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31 - 40 of 187 results for: all courses

BIO 152: Imaging: Biological Light Microscopy (CSB 222, MCP 222)

This intensive laboratory and discussion course will provide participants with the theoretical and practical knowledge to utilize emerging imaging technologies based on light microscopy. Topics include microscope optics, resolution limits, Köhler illumination, confocal microscopy, fluorescence, two-photon, TIRF, FRET, photobleaching, super-resolution (SIM, STED, STORM/PALM), and live-cell imaging. Applications include using fluorescent probes to analyze subcellular localization and live cell-translocation dynamics. We will be using a ¿flipped¿ classroom for the course in that students will watch iBiology lectures before class, and class time will be used for engaging in extensive discussion. Lab portion involves extensive in-class use of microscopes in the Stanford Cell Sciences Imaging Facility (CSIF) and Neuroscience Microscopy Core (NMS) microscopy facilities. nnMonday/Wednesday 1:30-2:50PM, Friday 1:30-4:30PM for 6 weeks (Apr. 2 - May 9), 3 units
Terms: Spr | Units: 3 | UG Reqs: GER: DB-NatSci | Grading: Medical Option (Med-Ltr-CR/NC)

BIO 153: Cellular Neuroscience: Cell Signaling and Behavior (PSYCH 120)

Neural interactions underlying behavior. Prerequisites: PSYCH 1 or basic biology.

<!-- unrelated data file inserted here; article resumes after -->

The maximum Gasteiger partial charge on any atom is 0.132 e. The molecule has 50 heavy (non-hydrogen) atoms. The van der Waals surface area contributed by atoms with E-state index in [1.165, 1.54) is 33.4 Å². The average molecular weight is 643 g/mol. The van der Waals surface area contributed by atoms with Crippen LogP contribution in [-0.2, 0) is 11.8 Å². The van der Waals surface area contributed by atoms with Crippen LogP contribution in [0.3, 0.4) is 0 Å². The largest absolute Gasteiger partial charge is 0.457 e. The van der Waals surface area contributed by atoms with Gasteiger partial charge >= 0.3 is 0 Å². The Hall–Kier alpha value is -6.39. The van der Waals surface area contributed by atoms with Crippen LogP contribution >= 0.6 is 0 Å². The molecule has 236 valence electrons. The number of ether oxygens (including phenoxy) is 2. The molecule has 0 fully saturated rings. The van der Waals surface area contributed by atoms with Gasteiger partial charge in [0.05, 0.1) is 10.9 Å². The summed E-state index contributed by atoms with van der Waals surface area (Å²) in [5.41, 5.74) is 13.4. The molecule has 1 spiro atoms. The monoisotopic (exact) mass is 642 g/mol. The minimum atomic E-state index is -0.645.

Terms: Aut | Units: 4 | UG Reqs: GER: DB-NatSci, WAY-SMA | Grading: Letter or Credit/No Credit

BIO 154: Molecular and Cellular Neurobiology

For advanced undergraduate students. Cellular and molecular mechanisms in the organization and functions of the nervous system. Topics: wiring of the neuronal circuit, synapse structure and synaptic transmission, signal transduction in the nervous system, sensory systems, molecular basis of behavior including learning and memory, molecular pathogenesis of neurological diseases. Satisfies Central Menu Areas 2 or 3 for Bio majors. Prerequisite for undergraduates: Biology core or equivalent, or consent of instructors.
Terms: alternate years, given next year | Units: 4 | UG Reqs: GER: DB-NatSci | Grading: Letter or Credit/No Credit

BIO 157: Biochemistry and Molecular Biology of Plants (BIO 257)

Biochemical and molecular basis of plant growth and adaptation. Topics include: hormone signal transduction; photoreceptor chemistry and signaling; metabolite sensing and transport; dynamics of photosynthesis; plant innate immunity and symbiosis. Lectures and readings will emphasize research methods. Prerequisite: Biology core or equivalent, or consent of instructor.
Terms: not given this year | Units: 3-4 | UG Reqs: GER: DB-NatSci | Grading: Letter or Credit/No Credit

BIO 158: Developmental Neurobiology (BIO 258)

For advanced undergraduates and coterminal students. The principles of nervous system development from the molecular control of patterning, cell-cell interactions, and trophic factors to the level of neural systems and the role of experience in influencing brain structure and function. Topics: neural induction and patterning cell lineage, neurogenesis, neuronal migration, axonal pathfinding, synapse elimination, the role of activity, critical periods, and the development of behavior. Satisfies Central Menu Areas 2 or 3. Prerequisite: BIO 42 or equivalent.
Terms: alternate years, given next year | Units: 4 | UG Reqs: GER: DB-NatSci, WAY-SMA | Grading: Letter or Credit/No Credit